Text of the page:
CUPERTINO,CA- Apple Inc. (NASDAQ: AAPL) The tech giant has been accused of non-authorized use of processor technology that belongs to the University of Wisconsin-Madison, resulting to a US$892 million fine.
Apple could be in serious trouble, after a US jury on Tuesday discovered that the company had been using technology owned by the University of Wisconsin-Madison’s licensing arm without permission in chips found in many of its iPhones and iPads.
The case concerns all A7, A8 and A8X processors that have been used in the iPhone 5S, 6, Plus and various iPads. In general, Apple is known to have numerous open disputes on patents, but, according to this one, the company infringed a 1998 patent held by the University of Wisconsin. The damage has been calculated to around US$862 million.
As it seems, this is not a new case. In fact, it was brought in January 2014 by Wisconsin Alumni Research Foundation (WARF), the University of Wisconsin-Madison’s body for licensing technology invented by the university’s researchers.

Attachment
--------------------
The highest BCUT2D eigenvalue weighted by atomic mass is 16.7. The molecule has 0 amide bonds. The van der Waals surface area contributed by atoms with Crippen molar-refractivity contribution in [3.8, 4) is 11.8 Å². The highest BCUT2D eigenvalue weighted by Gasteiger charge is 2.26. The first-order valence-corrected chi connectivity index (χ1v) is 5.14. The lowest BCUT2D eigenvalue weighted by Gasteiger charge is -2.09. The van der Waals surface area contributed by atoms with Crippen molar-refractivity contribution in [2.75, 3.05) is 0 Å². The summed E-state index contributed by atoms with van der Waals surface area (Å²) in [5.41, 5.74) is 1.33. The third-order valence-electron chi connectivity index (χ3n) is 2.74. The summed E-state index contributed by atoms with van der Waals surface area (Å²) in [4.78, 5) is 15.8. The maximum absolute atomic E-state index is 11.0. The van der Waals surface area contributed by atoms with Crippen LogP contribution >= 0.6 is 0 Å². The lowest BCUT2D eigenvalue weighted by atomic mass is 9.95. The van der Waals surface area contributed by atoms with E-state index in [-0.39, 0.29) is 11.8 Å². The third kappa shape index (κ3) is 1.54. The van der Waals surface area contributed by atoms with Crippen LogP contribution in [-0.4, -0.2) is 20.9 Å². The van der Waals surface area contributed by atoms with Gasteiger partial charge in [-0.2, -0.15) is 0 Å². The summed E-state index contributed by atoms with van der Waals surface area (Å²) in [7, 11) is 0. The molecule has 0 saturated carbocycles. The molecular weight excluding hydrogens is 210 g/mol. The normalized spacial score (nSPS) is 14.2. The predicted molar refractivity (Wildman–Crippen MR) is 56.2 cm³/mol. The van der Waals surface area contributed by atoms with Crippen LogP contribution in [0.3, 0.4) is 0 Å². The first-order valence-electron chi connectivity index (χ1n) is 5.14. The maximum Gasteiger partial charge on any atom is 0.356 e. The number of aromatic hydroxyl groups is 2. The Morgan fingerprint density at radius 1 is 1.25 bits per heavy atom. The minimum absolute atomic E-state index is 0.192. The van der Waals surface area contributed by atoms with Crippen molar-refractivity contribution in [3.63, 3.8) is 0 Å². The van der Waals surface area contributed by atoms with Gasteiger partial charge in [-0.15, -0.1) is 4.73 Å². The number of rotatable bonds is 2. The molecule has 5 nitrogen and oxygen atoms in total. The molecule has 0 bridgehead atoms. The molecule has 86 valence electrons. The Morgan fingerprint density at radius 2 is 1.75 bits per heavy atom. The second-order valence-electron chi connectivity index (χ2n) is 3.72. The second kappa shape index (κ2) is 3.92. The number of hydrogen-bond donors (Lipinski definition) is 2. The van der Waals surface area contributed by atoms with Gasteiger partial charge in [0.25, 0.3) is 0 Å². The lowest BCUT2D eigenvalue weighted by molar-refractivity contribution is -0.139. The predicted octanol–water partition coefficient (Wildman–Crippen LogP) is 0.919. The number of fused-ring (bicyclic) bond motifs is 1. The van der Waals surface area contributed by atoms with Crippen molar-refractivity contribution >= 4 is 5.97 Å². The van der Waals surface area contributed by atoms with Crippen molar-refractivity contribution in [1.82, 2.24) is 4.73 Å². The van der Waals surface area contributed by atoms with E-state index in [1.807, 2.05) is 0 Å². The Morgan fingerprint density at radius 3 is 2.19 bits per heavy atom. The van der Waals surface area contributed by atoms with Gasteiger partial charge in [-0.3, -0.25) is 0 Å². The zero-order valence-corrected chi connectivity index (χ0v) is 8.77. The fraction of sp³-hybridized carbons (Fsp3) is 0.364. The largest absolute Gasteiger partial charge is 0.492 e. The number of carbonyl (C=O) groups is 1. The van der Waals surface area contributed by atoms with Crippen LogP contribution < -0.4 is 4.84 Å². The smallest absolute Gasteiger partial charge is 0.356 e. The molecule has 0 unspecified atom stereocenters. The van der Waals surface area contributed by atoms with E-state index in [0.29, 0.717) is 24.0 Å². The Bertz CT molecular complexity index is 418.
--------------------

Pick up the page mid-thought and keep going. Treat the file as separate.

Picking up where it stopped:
Reuters reports that the case was split into three sections (liability, damages, and willful infringement), with the latter being determined at a later date and potentially upping the cost of the loss for Apple. The Cupertino giant has that the patent is valid according to court papers. Interestingly enough, the American tech giant attempted to convince the US Patent and Trademark office to examine the patent’s validity but the bid was rejected in April.
In more details, the patent that is now being questioned is US Patent No. 5,781,752 for a “Table based data speculation circuit for parallel processing computer” and it has been designed to make processors more power efficient by using a branch predictor.
And that’s not the end of it. It seems that this was only the beginning, as according to Reuters, WARF filed another lawsuit last month regarding the same patent violation on the A9 and A9X chips.
Neither of the two parties has issued any comments on the verdict while they both remain strategically silent for now.